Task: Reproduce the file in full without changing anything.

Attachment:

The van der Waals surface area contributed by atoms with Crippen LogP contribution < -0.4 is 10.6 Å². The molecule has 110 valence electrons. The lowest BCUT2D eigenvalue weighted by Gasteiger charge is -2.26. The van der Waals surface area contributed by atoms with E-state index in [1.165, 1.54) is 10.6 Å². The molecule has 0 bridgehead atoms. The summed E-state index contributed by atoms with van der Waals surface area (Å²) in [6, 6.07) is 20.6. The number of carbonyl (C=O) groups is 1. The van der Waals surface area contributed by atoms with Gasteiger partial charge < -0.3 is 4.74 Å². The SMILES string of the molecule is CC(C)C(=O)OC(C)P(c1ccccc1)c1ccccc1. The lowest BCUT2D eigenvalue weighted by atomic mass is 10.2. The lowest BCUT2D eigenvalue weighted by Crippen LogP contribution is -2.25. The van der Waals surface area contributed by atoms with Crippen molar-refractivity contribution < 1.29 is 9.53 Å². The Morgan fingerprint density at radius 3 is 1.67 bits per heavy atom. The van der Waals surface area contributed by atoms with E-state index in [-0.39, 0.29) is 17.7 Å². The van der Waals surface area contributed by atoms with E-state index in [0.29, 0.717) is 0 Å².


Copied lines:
The van der Waals surface area contributed by atoms with Crippen LogP contribution < -0.4 is 10.6 Å². The molecule has 110 valence electrons. The lowest BCUT2D eigenvalue weighted by Gasteiger charge is -2.26. The van der Waals surface area contributed by atoms with E-state index in [1.165, 1.54) is 10.6 Å². The molecule has 0 bridgehead atoms. The summed E-state index contributed by atoms with van der Waals surface area (Å²) in [6, 6.07) is 20.6. The number of carbonyl (C=O) groups is 1. The van der Waals surface area contributed by atoms with Gasteiger partial charge < -0.3 is 4.74 Å². The SMILES string of the molecule is CC(C)C(=O)OC(C)P(c1ccccc1)c1ccccc1. The lowest BCUT2D eigenvalue weighted by atomic mass is 10.2. The lowest BCUT2D eigenvalue weighted by Crippen LogP contribution is -2.25. The van der Waals surface area contributed by atoms with Crippen molar-refractivity contribution < 1.29 is 9.53 Å². The Morgan fingerprint density at radius 3 is 1.67 bits per heavy atom. The van der Waals surface area contributed by atoms with E-state index in [-0.39, 0.29) is 17.7 Å². The van der Waals surface area contributed by atoms with E-state index in [0.29, 0.717) is 0 Å².